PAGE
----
Updated: Apr 8
I work as a Virtual Assistant and as such, I get to meet lots of interesting people. One of those people is an Organisational Business Coach. She was recently giving a talk about being busy on purpose and it got me thinking. The talk was aimed at working people, entrepreneurs always needing something to do, but I felt a pang of guilt as it resonated with me as a mother.
I'm always busy and if I'm not I find ways to fill up any gaps. People often say to me, "I don't know how you do it". Usually I tell them I just like to be organised, but the truth is, I do put a lot of unnecessary pressure on myself and I really don't know why. One of the most difficult questions I found myself asking after I heard this talk was, 'am I deliberately avoiding my children'?
Let's face it. We love and adore our children, but spending masses of time with them isn't always easy and if I'm quite honest, it isn't always a pleasure either. I'm sure there are a handful of mother-earth types out there who would happily give up work and keeping on top of the laundry to bask in the heaps of crafting material and overflowing paint jars to spend endless hours amusing their children. I'm afraid that isn't me and I reckon, I'm the majority not the minority.
But how far do we actually go to avoid having to play cars or build lego? What are we really avoiding? I am a busy person, I need to be. At least, that's what I tell myself and that's what I've always believed. The reason? By nature I'm a procrastinator. People who know me would find that hard to believe, I'm the most organised person they know and I always get the job done. But it's true. If I wanted to be lazy I could be, easily. Last year when the first lockdown came I found it quite a novelty to suddenly be furloughed and have time on my hands. There I was with my children who weren't at school and an abundance of time to spend with them. So what did I do? I organised a volunteer group and busied myself organising the volunteers, shopping for those isolating and making care packages for people in care homes and delivering them. I did that out of a sense of purpose rather than avoidance however, a need to help is something I feel inherently and usually at my own detriment. But I didn't have to do it. I could have spent that time with my children.
But when I think back, what would I have done with them? We went on bike rides and we played games in the garden. I homeschooled them and we spent a glorious 3 weeks off in our caravan when caravan sites finally re-opened. I definitely spent more quality time with them than I ever would or could have before. What purpose would it have served to be even more available? What more could I have done with my children? They are of an age now they don't want to play lego or make drawings with mommy. They are quite happy glued to their iPads thank you very much. So what more could I have done? Did I do enough? Should I have volunteered? Should I have put my children first?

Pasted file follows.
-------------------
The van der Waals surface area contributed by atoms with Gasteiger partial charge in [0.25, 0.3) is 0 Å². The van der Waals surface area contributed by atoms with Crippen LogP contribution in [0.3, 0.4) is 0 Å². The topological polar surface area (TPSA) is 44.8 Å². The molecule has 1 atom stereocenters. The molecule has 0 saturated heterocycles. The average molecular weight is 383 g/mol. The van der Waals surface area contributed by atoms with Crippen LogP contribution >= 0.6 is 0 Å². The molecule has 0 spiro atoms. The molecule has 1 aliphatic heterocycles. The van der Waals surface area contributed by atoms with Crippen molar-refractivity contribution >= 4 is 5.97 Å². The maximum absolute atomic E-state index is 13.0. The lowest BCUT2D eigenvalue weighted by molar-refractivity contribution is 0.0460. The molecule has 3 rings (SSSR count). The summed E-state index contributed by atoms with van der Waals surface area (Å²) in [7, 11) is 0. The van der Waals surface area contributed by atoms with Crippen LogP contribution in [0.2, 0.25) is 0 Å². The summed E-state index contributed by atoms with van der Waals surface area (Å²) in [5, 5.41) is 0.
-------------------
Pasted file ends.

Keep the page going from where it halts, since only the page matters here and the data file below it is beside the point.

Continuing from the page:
Once our lovely three weeks was over and people were slowly going about their ways again, I found our volunteering services were needed less. It looked very much like work would be returning to normal and I needed to ready the non-profit organisation I manage to re-open in a Covid-secure way, so I became busy in other ways but I did make the decision to homeschool and to commit my time, or at least, some of my time, to that. About three weeks into homeschooling I took on another job. I became a Virtual Assistant.
The reason for this was that my job didn't return to normal. Since March 2020 I am still on flexible furlough hours working just three per week. This is actually ideal for homeschooling but I never gave it a chance. I took on another role and I am now so busy that I can't actually take anymore clients on. That's a good thing I suppose. But why didn't I give it a chance? I think I know the answer. You see, my client was right. We do make ourselves busy on purpose and we are trying to avoid something. But it wasn't my children I was trying to avoid. It's the concept of doing nothing and feeling guilty about it. I'm not a typical Mrs Hinch housewife. Don't get me wrong my house is clean and tidy and I get the kids involved on the weekend chores. But I certainly don't relish in donning my pink rubber gloves and pulling out my cleaning caddy everyday. The hoover comes out once or twice a week and only if there's a major spillage does it come out more than that. So I suppose I'm avoiding having to become a domesticated housewife. Most importantly, I'm avoiding me time. This is awful to admit but it's true.
I think lots of moms feel an awful sense of guilt if they spend a few minutes sitting down with a cup of tea in the middle of the day whilst the kids are at school and dear husband is at work. It's almost like a sin that you have to make up for. There's only so much playing and so much housework you can do in one day when your kids are a certain age, and if I had had time on my hands to sit down and write that book I always wanted to write, I know I would have felt guilty about it. I think I might have even felt like my status in the household wasn't worth as much as my husband's. So I keep busy to avoid taking the time I probably really need, to just be me. There, I've admitted it.
So, now that I know why I'm being busy on purpose, what can I do about it? I've already committed myself to not taking on anymore work. My weekends are for family time and I'm attempting to get into a routine to finish work a little earlier each day to spend time with my children. Instead of working lunches I use my 12pm-1pm time slot to load the tumble dryer or do some ironing. I'm glad I heard my client give that talk. It made me give my head a wobble and take a look in the mirror. If you're a 'busy on purpose person', try asking yourself why? What is it your avoiding? What is it you could let go of? Let me know in the comments how you get on. Good luck!